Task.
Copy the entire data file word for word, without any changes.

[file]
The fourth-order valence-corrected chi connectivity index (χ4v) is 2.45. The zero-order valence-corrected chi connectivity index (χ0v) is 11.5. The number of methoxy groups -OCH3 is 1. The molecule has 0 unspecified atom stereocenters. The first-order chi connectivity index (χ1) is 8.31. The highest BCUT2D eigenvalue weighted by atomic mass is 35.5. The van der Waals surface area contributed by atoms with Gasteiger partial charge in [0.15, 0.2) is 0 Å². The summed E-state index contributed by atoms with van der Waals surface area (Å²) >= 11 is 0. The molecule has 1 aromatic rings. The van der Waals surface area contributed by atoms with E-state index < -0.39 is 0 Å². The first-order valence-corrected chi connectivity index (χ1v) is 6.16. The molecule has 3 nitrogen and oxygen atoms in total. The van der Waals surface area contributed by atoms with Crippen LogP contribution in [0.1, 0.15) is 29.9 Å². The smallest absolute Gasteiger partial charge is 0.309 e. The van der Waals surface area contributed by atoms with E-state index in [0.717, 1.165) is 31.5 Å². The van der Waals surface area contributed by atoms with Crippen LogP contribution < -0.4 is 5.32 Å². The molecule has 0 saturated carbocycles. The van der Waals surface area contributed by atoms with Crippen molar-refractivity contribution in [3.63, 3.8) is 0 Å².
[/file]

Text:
The fourth-order valence-corrected chi connectivity index (χ4v) is 2.45. The zero-order valence-corrected chi connectivity index (χ0v) is 11.5. The number of methoxy groups -OCH3 is 1. The molecule has 0 unspecified atom stereocenters. The first-order chi connectivity index (χ1) is 8.31. The highest BCUT2D eigenvalue weighted by atomic mass is 35.5. The van der Waals surface area contributed by atoms with Gasteiger partial charge in [0.15, 0.2) is 0 Å². The summed E-state index contributed by atoms with van der Waals surface area (Å²) >= 11 is 0. The molecule has 1 aromatic rings. The van der Waals surface area contributed by atoms with E-state index < -0.39 is 0 Å². The first-order valence-corrected chi connectivity index (χ1v) is 6.16. The molecule has 3 nitrogen and oxygen atoms in total. The van der Waals surface area contributed by atoms with Crippen LogP contribution in [0.1, 0.15) is 29.9 Å². The smallest absolute Gasteiger partial charge is 0.309 e. The van der Waals surface area contributed by atoms with E-state index in [0.717, 1.165) is 31.5 Å². The van der Waals surface area contributed by atoms with Crippen LogP contribution < -0.4 is 5.32 Å². The molecule has 0 saturated carbocycles. The van der Waals surface area contributed by atoms with Crippen molar-refractivity contribution in [3.63, 3.8) is 0 Å².